Line, which was recently spun-off from parent company Naver Japan – an affiliate of Korea’s biggest Web content firm — has 130 million registered users worldwide. Its arrival on the Asha platform will boost its potential user base in emerging markets (were Asha is most popular) and help compete among the bevvy of messaging rivals in Asia.
The Asha app supports regular messaging, the sending of photos and group chats, but it is not immediately clear whether users can send stickers — popular emoticons that are sold for $1/2 — since advanced features are often not present in more basic applications.
The free call and messaging service is available for iOS, Android and Windows Phone, but the company has also targeted more budget devices, having already launched an application for older BlackBerry phones.
Nokia may be on the wane in the global mobile market but it says that it “exceeded expectations” when it sold 4.1 million Lumia handsets in a “solid” Q4 2012. During that period, the Finnish firm actually sold 9.3 million Asha smartphones — and that doesn’t even include Asha feature phones — demonstrating the device’s potential. While Nokia slipped to its lowest overall handset market share ever — 18 percent in Q4, according to Gartner – the research firm did note that sales of the Asha range, which includes touch screen and keyboard devices, were impressive.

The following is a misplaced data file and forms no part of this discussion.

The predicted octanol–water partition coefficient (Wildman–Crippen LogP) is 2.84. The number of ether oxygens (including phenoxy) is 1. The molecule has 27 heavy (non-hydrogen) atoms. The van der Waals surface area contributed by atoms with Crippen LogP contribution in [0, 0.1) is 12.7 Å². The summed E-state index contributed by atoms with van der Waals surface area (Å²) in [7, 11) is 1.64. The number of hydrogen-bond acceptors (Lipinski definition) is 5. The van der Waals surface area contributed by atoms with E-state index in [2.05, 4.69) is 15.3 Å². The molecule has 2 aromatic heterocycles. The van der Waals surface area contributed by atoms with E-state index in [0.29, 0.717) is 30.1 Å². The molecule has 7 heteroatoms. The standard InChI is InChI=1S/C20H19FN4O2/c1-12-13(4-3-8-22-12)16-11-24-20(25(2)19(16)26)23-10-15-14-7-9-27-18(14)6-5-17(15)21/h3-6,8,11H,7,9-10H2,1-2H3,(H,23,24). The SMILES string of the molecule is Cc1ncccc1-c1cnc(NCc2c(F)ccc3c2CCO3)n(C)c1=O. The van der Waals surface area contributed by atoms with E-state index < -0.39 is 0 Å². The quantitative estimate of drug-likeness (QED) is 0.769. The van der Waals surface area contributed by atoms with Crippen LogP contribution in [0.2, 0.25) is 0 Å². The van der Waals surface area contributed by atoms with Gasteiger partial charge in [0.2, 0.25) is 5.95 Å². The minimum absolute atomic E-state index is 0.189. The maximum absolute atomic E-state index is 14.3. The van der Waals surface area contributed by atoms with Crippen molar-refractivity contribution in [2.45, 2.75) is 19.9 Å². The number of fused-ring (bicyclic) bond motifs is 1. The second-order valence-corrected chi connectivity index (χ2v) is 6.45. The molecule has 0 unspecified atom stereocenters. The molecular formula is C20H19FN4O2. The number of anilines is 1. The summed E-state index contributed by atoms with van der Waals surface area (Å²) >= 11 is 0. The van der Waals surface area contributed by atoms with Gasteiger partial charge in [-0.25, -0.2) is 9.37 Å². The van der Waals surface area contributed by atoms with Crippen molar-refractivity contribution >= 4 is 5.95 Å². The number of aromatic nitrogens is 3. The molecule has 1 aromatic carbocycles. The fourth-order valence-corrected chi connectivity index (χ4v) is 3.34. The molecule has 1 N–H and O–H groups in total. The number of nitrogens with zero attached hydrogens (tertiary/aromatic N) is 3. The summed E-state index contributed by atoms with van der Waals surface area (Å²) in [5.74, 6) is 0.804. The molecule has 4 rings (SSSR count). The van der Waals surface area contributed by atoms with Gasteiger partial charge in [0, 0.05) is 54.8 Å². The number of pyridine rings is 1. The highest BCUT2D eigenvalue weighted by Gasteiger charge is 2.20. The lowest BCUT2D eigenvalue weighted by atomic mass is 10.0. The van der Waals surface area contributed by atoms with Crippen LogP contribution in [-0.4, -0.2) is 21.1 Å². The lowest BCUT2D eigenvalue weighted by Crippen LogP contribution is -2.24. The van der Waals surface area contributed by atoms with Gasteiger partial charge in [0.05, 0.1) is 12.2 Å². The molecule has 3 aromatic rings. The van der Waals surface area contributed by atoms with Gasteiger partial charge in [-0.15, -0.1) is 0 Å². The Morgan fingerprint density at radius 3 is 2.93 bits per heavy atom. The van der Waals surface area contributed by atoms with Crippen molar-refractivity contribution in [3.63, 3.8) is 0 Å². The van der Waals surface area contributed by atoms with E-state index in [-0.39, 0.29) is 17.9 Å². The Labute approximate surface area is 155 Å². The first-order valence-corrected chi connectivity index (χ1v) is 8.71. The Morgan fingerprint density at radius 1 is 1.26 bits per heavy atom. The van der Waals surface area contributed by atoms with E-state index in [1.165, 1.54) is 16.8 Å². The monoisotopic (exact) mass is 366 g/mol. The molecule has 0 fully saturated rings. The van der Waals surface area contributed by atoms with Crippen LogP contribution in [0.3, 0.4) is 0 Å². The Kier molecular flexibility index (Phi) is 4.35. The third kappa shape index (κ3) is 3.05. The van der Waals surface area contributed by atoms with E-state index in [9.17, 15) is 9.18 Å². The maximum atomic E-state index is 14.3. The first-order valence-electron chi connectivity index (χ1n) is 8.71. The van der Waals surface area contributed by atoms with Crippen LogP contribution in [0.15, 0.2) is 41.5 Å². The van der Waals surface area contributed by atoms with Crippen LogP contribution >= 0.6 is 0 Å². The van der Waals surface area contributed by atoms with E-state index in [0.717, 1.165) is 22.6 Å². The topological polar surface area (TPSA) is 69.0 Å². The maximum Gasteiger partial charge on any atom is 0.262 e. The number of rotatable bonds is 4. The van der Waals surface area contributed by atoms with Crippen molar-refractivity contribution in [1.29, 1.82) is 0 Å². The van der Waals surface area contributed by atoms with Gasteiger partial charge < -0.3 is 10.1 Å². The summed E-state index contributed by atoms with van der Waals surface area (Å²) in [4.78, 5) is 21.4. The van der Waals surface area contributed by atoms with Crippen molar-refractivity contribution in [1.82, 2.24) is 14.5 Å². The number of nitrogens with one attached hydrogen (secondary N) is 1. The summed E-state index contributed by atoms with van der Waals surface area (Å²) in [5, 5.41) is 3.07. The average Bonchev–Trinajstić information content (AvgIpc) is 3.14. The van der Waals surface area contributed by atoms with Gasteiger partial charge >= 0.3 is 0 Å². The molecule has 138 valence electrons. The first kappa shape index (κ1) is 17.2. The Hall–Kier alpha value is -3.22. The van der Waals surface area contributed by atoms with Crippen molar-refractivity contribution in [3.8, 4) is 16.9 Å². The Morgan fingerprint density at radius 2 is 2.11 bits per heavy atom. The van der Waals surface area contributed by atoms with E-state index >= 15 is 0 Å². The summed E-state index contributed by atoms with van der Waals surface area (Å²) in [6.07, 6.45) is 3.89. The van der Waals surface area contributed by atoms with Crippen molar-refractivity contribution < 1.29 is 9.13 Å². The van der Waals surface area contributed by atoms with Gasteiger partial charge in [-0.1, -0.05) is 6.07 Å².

Nokia launched the Asha range in 2011 to target “the next billion” people in emerging markets.
Image via Hushenpaul